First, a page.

At the White House on Dec. 15, business executives asked President Obama for a tax holiday that would help them tap more than $1 trillion of offshore earnings, much of it sitting in island tax havens.
The money -- including hundreds of billions in profits that U.S. companies attribute to overseas subsidiaries to avoid taxes -- is
supposed to be taxed at up to 35% when it’s brought home, or
“repatriated.” Executives including John T. Chambers of Cisco Systems
Inc. say a tax break would return a flood of cash and boost the economy.
What nobody’s saying publicly is that U.S. multinationals are already finding legal ways to avoid that tax. Over the years, they’ve brought
cash home, tax-free, employing strategies with nicknames worthy of 1970s
conspiracy thrillers -- including “the Killer B” and “the Deadly D.”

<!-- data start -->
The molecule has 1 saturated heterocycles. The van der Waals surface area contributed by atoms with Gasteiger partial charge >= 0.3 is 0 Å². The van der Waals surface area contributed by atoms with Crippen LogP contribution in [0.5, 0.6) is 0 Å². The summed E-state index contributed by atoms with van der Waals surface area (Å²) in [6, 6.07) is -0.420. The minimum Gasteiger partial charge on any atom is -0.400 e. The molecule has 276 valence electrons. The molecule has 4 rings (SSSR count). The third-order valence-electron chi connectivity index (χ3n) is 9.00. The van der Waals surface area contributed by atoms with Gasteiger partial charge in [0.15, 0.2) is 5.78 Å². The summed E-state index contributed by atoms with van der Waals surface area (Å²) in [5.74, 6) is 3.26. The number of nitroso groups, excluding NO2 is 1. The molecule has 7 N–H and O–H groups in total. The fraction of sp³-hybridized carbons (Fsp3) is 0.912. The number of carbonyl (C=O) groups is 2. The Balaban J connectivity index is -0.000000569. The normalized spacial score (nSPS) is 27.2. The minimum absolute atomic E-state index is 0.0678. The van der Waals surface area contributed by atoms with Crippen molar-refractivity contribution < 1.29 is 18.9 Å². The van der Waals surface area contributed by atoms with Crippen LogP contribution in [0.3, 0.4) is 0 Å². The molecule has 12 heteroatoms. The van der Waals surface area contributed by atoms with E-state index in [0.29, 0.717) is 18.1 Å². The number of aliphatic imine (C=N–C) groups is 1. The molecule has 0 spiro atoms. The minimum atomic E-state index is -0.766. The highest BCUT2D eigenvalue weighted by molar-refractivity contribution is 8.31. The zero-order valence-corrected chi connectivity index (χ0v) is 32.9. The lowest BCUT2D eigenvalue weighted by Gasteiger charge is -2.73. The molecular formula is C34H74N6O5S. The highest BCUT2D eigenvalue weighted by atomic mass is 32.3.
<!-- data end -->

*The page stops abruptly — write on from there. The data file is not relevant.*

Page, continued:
Merck & Co Inc., the second-largest drugmaker in the U.S., last year brought more than $9 billion from abroad without paying any U.S.
tax to help finance its acquisition of Schering- Plough Corp.,
securities filings show. Merck is also appealing a federal judge’s 2009
finding that Schering-Plough owed taxes on $690 million it had earlier
brought home from overseas tax-free.
The largest drugmaker, Pfizer Inc., imported more than $30 billion from offshore in connection with its acquisition of Wyeth last year,
while taking steps to minimize the tax hit on its publicly reported
Disclosures in Switzerland and Delaware by Eli Lilly & Co. show the Indianapolis-based pharmaceutical company carried out many of the
steps for a tax-free importation of foreign cash after its roughly $6
billion purchase of ImClone Systems Inc. in 2008.